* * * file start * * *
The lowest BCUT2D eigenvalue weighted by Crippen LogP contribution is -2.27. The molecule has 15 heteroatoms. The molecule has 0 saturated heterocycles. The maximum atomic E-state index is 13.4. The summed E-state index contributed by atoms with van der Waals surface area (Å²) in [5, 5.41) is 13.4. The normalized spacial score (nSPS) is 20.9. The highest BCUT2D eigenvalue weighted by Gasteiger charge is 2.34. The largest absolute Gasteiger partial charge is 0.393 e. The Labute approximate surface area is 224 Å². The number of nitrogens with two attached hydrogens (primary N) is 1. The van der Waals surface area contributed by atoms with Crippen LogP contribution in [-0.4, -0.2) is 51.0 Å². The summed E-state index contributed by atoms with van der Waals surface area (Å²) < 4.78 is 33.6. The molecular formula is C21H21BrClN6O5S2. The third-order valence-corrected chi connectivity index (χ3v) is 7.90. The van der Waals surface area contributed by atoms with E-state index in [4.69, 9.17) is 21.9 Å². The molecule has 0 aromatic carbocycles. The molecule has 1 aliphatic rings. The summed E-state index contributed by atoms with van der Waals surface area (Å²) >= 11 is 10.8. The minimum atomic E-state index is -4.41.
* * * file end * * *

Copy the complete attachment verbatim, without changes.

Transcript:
The lowest BCUT2D eigenvalue weighted by Crippen LogP contribution is -2.27. The molecule has 15 heteroatoms. The molecule has 0 saturated heterocycles. The maximum atomic E-state index is 13.4. The summed E-state index contributed by atoms with van der Waals surface area (Å²) in [5, 5.41) is 13.4. The normalized spacial score (nSPS) is 20.9. The highest BCUT2D eigenvalue weighted by Gasteiger charge is 2.34. The largest absolute Gasteiger partial charge is 0.393 e. The Labute approximate surface area is 224 Å². The number of nitrogens with two attached hydrogens (primary N) is 1. The van der Waals surface area contributed by atoms with Crippen LogP contribution in [-0.4, -0.2) is 51.0 Å². The summed E-state index contributed by atoms with van der Waals surface area (Å²) < 4.78 is 33.6. The molecular formula is C21H21BrClN6O5S2. The third-order valence-corrected chi connectivity index (χ3v) is 7.90. The van der Waals surface area contributed by atoms with E-state index in [4.69, 9.17) is 21.9 Å². The molecule has 0 aromatic carbocycles. The molecule has 1 aliphatic rings. The summed E-state index contributed by atoms with van der Waals surface area (Å²) >= 11 is 10.8. The minimum atomic E-state index is -4.41.